Mohamed Bzeek should be a tragic figure.

The 62-year-old Libyan immigrant has lived to attend the funerals of 10 foster children. He has held them in his arms while they died. Currently, he is caring for a 6-year-old with a profound brain disorder that leaves her blind, deaf, paralyzed, and riddled with seizures. Doctors say this child doesn’t have much time left.

Still, Bzeek is not a tragic figure. While he has done more than his share of grieving, he doesn’t see these losses as tragedies. Things are as God wills them to be, Bzeek, a practicing Muslim, says.

“The key is, you have to love them like your own,” he told the “Los Angeles Times.” “I know they are sick. I know they are going to die. I do my best as a human being and leave the rest to God.”

No, Bzeek is no tragic figure. He’s just an extraordinarily good human being.

Melissa Testerman is an intake coordinator at the Los Angeles Department of Children and Family Services.

When she encounters a child who qualifies for hospice care, she knows who to call.

“There’s only one name we think of,” Testerman told the “Los Angeles Times,” referring to Bzeek. “He’s the only one that would take a child who would possibly not make it.”

Despite the fact that the DCFS must find homes for about 600 severely ill children throughout the year, few foster parents can handle the pain of losing a child. There are rarely any takers. In fact, Bzeek is the only qualified foster father in the system who specializes in caring for children with terminal diagnoses.

He didn’t always to the job alone. His wife introduced him to the joys of fostering. Bzeek’s wife, Dawn, died of her own illness in 2014. He continued her work on his own.

Years after Bzeek moved to the United States to attend college, he met the woman who would become his wife.

Dawn was already a foster parent. She had fond memories of her grandparents fostering children, giving them a loving home when they needed it most. Beginning in the early 1980s, Dawn followed in their footsteps.

After she and Bzeek married, they began fostering together, providing children with both a mother and a father. In 1991, they cared for a baby who had a serious spinal disorder. The little girl died on July 4 of that year. She wasn’t even a year old yet.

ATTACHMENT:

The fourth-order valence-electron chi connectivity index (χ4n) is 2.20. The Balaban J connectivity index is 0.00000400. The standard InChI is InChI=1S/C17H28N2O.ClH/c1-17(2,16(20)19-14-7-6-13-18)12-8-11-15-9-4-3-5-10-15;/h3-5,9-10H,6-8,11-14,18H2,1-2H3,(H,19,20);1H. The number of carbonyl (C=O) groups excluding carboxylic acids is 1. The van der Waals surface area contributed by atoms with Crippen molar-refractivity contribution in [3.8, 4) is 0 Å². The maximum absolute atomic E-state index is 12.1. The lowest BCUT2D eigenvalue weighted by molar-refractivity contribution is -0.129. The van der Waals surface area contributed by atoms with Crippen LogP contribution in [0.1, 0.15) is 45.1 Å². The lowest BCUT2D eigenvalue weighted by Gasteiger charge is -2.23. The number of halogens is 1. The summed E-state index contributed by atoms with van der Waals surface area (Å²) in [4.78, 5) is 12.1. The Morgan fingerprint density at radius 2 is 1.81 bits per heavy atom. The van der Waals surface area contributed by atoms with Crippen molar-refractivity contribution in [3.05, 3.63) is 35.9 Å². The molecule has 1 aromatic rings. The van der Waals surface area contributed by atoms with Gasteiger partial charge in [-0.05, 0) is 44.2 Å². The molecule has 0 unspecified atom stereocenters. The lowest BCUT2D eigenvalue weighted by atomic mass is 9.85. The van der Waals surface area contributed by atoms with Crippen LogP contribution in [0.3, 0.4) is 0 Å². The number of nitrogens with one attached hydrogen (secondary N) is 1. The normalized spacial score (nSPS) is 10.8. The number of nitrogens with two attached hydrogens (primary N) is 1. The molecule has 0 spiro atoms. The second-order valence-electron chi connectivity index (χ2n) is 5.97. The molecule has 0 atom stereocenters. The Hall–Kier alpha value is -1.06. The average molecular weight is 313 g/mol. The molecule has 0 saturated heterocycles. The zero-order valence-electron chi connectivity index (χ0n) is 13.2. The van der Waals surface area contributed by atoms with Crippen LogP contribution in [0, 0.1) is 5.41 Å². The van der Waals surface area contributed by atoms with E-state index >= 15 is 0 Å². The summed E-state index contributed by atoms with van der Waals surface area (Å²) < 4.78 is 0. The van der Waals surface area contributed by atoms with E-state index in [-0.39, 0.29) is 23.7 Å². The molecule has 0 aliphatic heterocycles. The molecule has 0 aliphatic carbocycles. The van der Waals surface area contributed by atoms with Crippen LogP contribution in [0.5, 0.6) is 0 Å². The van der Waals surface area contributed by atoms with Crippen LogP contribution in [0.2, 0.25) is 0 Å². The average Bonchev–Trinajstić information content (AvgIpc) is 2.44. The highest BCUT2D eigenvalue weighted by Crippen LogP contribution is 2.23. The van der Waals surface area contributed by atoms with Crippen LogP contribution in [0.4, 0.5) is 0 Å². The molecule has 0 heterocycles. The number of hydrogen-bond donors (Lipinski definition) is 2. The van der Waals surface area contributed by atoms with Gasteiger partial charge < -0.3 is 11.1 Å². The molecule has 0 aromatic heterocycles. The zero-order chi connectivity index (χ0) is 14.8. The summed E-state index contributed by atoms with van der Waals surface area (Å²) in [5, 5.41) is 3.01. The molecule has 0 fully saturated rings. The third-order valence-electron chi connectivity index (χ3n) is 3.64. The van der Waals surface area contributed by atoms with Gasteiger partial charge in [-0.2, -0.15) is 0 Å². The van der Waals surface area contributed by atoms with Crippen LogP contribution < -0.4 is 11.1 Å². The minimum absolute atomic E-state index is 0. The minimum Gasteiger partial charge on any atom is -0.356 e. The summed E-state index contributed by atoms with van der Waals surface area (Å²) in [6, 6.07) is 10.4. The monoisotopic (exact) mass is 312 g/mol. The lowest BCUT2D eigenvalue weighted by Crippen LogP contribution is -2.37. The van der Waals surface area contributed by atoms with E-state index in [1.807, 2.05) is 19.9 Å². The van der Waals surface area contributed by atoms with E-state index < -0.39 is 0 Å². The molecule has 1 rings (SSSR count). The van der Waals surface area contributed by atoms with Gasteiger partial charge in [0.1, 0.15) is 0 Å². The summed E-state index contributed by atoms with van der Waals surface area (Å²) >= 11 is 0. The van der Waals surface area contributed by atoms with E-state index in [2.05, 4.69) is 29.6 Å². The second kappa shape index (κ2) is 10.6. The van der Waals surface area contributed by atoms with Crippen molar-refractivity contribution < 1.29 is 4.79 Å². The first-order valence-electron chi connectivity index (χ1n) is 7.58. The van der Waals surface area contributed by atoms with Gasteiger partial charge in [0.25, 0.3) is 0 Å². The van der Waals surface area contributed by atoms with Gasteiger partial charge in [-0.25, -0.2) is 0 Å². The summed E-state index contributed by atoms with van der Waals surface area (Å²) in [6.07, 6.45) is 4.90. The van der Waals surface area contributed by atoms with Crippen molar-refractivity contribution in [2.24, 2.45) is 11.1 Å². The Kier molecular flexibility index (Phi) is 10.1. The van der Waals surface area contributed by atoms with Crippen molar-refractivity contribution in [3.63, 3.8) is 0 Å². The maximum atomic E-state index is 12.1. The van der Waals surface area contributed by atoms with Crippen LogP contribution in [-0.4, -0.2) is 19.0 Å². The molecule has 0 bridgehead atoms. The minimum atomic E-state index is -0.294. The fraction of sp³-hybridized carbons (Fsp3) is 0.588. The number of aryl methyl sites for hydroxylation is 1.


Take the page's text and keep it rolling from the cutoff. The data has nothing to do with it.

“This one hurt me so badly when she died,” Bzeek said nearly 30 years later. In his home, he still keeps a photograph of that child, in a halo of flowers and a dress of white lace, lying in her tiny coffin.

But Bzeek and his wife knew that they were doing important work. No one else would take in terminally ill children. They had found their calling.

By the middle of the 1990s, the Bzeeks focused their fostering efforts on children who’s lives would end shortly after they began. When doctors find that they can’t do any more to prolong a patient’s life, those patients often take on a “do-not-resuscitate” order. If the patient’s heart stops, medical providers won’t try to bring them back.

The Bzeeks began to only foster children who carried do-not-resuscitate orders. They did it simply because no one else would.

Bzeek isn’t just a foster father. He also has a biological son of his own.

Adam was born in 1997. He had dwarfism and brittle bone disease. Even changing his diaper could end in a trip to the hospital, where he would be treated for a broken bone.

Today, Adam is 19. He attends Citrus College, where he studies computer science. He gets around on an electric wheelchair, and all of his classmates are much taller than he is. “But he’s a fighter,” Bzeek said.

Adam is as much a part of his foster siblings’ short lives as his dad.

“I love my sister,” Adam said, referring to the child Bzeek is currently fostering. “Nobody should have to go through so much pain.”

When Bzeek takes the little girl for her frequent hospital visits, she sits upright in a wheelchair, with an IV pole trailing behind her to keep her fed. Her head rests on a stitched pillow.

“Dad is like duct tape holding our home together,” the pillow says.

The little girl has to sleep sitting up. Bzeek sleeps alongside her, keeping her company. She’s nonverbal, but Bzeek understands her perfectly.

“She has feelings,” he said. “She has a soul. She’s a human being.”